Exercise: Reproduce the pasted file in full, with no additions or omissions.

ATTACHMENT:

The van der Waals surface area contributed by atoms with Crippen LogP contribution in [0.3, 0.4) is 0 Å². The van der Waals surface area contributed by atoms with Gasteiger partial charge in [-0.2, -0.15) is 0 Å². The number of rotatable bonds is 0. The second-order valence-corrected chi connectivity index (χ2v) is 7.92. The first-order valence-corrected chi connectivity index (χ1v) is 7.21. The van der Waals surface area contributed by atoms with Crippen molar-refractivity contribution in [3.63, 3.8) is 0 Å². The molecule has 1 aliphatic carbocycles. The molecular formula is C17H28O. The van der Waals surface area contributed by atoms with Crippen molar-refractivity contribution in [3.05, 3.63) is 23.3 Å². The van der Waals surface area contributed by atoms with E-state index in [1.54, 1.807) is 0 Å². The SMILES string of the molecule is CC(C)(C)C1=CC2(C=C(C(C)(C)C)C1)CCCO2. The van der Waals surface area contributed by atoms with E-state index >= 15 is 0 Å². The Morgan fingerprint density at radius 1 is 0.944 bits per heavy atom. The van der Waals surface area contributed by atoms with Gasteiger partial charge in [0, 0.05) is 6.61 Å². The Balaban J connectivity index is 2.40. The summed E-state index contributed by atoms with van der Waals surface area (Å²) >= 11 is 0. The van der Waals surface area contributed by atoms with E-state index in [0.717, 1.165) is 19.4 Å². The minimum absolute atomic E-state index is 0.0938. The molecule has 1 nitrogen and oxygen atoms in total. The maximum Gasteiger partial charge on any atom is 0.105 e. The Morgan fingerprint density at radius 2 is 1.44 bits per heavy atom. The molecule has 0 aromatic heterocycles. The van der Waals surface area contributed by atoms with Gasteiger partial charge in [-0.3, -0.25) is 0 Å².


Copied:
The van der Waals surface area contributed by atoms with Crippen LogP contribution in [0.3, 0.4) is 0 Å². The van der Waals surface area contributed by atoms with Gasteiger partial charge in [-0.2, -0.15) is 0 Å². The number of rotatable bonds is 0. The second-order valence-corrected chi connectivity index (χ2v) is 7.92. The first-order valence-corrected chi connectivity index (χ1v) is 7.21. The van der Waals surface area contributed by atoms with Crippen molar-refractivity contribution in [3.63, 3.8) is 0 Å². The molecule has 1 aliphatic carbocycles. The molecular formula is C17H28O. The van der Waals surface area contributed by atoms with Crippen molar-refractivity contribution in [3.05, 3.63) is 23.3 Å². The van der Waals surface area contributed by atoms with E-state index in [1.54, 1.807) is 0 Å². The SMILES string of the molecule is CC(C)(C)C1=CC2(C=C(C(C)(C)C)C1)CCCO2. The van der Waals surface area contributed by atoms with E-state index >= 15 is 0 Å². The Morgan fingerprint density at radius 1 is 0.944 bits per heavy atom. The van der Waals surface area contributed by atoms with Gasteiger partial charge in [0, 0.05) is 6.61 Å². The Balaban J connectivity index is 2.40. The summed E-state index contributed by atoms with van der Waals surface area (Å²) >= 11 is 0. The van der Waals surface area contributed by atoms with E-state index in [0.717, 1.165) is 19.4 Å². The minimum absolute atomic E-state index is 0.0938. The molecule has 1 nitrogen and oxygen atoms in total. The maximum Gasteiger partial charge on any atom is 0.105 e. The Morgan fingerprint density at radius 2 is 1.44 bits per heavy atom. The molecule has 0 aromatic heterocycles. The van der Waals surface area contributed by atoms with Gasteiger partial charge in [-0.3, -0.25) is 0 Å².